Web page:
Oracle’s agreements (usually) include an audit clause that give Oracle the right to audit its customers. This is typical with most software vendors. Oracle’s license audits are carried out by its License Management Services (LMS) team.
The actual cause for an audit can be anything and there may not be much you could have done to avoid it. It could be any combination of the following:
  • Disgruntled sales rep.
  • A slow sales cycle.
  • Specific risk factors, like virtualization, mergers and acquisitions, high growth, use of Oracle Apps without matching Oracle Tech/Middleware footprint.
  • Your company is growing but you are not consistently buying more Oracle licenses.
  • Calls to Oracle Support that could have tipped them off about what you are using Oracle software for.
  • You or your company’s personnel may have disclosed to the Oracle sales 
  • Recently expired ULA.
  • Random “shot-in-the-dark” audit, or a means of “convincing” the customer into signing some other deal.
  • Countless other reasons…
Whatever explanation you may be given by Oracle – and you will likely get a vague answer as to why you have been chosen to be audited – the bottom line is simple: to get more money out of Oracle’s existing customer base. It may be couched as “protecting intellectual property”, or “Oracle exercising its right to audit”, or something similar but the goal is the same – to squeeze every penny out of its customers.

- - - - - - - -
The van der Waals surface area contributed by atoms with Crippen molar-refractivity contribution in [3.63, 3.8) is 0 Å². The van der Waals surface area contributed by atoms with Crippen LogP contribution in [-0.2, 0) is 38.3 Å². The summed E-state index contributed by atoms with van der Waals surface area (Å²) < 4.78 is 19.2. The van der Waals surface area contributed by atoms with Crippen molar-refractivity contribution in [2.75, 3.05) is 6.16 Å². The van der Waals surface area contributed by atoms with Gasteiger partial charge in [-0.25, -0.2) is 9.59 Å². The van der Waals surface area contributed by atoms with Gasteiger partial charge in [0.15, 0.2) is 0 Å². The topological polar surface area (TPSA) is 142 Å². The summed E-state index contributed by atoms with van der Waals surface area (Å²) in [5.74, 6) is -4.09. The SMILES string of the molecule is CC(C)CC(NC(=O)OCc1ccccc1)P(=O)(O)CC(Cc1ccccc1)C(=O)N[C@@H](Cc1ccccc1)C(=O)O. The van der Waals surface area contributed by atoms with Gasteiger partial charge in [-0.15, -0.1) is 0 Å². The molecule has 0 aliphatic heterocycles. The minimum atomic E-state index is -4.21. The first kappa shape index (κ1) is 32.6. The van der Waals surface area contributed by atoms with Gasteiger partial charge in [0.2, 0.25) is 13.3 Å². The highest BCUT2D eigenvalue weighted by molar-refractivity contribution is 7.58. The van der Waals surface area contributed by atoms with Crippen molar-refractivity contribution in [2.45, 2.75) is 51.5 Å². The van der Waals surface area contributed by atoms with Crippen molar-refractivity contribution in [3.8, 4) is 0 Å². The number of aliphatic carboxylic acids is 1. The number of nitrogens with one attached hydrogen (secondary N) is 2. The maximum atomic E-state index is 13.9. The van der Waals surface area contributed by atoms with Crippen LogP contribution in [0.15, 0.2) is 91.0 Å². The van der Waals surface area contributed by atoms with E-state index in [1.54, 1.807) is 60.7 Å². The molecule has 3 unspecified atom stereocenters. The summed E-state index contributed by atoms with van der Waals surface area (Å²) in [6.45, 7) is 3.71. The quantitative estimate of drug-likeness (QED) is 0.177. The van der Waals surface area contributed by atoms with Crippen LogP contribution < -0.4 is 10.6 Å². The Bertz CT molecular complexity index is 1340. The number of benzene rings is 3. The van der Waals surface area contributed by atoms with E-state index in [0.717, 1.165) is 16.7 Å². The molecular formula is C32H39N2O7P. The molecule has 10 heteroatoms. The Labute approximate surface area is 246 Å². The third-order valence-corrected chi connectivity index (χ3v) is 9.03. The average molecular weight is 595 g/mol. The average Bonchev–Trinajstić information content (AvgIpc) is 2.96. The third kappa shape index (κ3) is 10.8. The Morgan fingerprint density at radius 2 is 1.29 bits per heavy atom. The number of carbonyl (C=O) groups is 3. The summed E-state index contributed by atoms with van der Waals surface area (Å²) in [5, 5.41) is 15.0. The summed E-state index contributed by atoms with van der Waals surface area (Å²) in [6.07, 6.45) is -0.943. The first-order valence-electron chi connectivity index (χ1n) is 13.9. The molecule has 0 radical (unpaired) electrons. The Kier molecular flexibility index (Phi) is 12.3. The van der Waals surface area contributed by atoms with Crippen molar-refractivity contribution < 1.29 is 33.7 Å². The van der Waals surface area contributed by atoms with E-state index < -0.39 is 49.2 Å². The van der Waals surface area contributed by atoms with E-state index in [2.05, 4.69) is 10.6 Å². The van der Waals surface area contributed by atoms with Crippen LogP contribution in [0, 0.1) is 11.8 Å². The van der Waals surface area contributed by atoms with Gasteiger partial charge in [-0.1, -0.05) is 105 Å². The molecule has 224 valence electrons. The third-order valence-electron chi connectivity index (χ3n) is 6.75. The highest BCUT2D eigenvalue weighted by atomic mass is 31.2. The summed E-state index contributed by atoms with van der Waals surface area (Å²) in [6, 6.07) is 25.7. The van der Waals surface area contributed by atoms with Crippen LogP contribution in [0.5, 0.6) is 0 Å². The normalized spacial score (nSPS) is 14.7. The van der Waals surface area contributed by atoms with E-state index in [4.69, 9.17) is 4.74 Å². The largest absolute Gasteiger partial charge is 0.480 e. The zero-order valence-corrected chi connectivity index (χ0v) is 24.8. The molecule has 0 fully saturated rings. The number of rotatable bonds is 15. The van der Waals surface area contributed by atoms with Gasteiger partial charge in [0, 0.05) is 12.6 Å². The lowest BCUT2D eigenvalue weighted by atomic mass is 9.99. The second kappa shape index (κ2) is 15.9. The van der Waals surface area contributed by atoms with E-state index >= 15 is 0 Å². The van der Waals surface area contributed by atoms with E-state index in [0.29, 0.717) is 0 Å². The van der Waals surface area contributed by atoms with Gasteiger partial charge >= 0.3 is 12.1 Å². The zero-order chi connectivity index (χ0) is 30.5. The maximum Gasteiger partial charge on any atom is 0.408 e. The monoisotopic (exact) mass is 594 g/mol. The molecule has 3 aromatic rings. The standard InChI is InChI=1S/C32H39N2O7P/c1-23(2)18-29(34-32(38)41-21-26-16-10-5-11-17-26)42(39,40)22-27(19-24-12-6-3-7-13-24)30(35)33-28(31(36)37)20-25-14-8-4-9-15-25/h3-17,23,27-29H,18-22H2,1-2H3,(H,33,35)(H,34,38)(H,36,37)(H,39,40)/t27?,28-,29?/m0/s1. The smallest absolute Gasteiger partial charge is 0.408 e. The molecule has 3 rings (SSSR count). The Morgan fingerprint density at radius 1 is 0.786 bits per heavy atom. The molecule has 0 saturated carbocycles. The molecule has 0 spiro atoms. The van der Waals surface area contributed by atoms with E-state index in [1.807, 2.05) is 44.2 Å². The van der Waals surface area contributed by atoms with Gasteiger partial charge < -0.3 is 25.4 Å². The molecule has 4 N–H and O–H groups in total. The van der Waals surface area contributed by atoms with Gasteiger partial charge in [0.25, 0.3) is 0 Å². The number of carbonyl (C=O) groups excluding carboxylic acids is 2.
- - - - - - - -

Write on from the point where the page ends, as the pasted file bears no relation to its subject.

Oracle may aim to accomplish this in several ways. It could use the audits and use “gotcha” outcomes with its customers as a means to force customers into either buying more licenses, or buying new fangled Oracle hardware that customers don’t need, or Oracle Cloud services that are simply not up to the mark and not desired by the customers. Customers may simply see these as cheaper options than buying full licenses and basically accept these as a means to resolving the audit while minimizing cost.
We at Redwood Compliance understand that by signing an agreement that includes an audit clause, customers are ceding some ground to Oracle and accepting the possibility of an audit from Oracle. However, being audited does not mean that customers must be powerless and accede to any and all requests and conclusions made by Oracle’s auditors. A well informed and prepared customer, with expert support if needed, will maintain control of the process and ensure it will not be taken advantage of.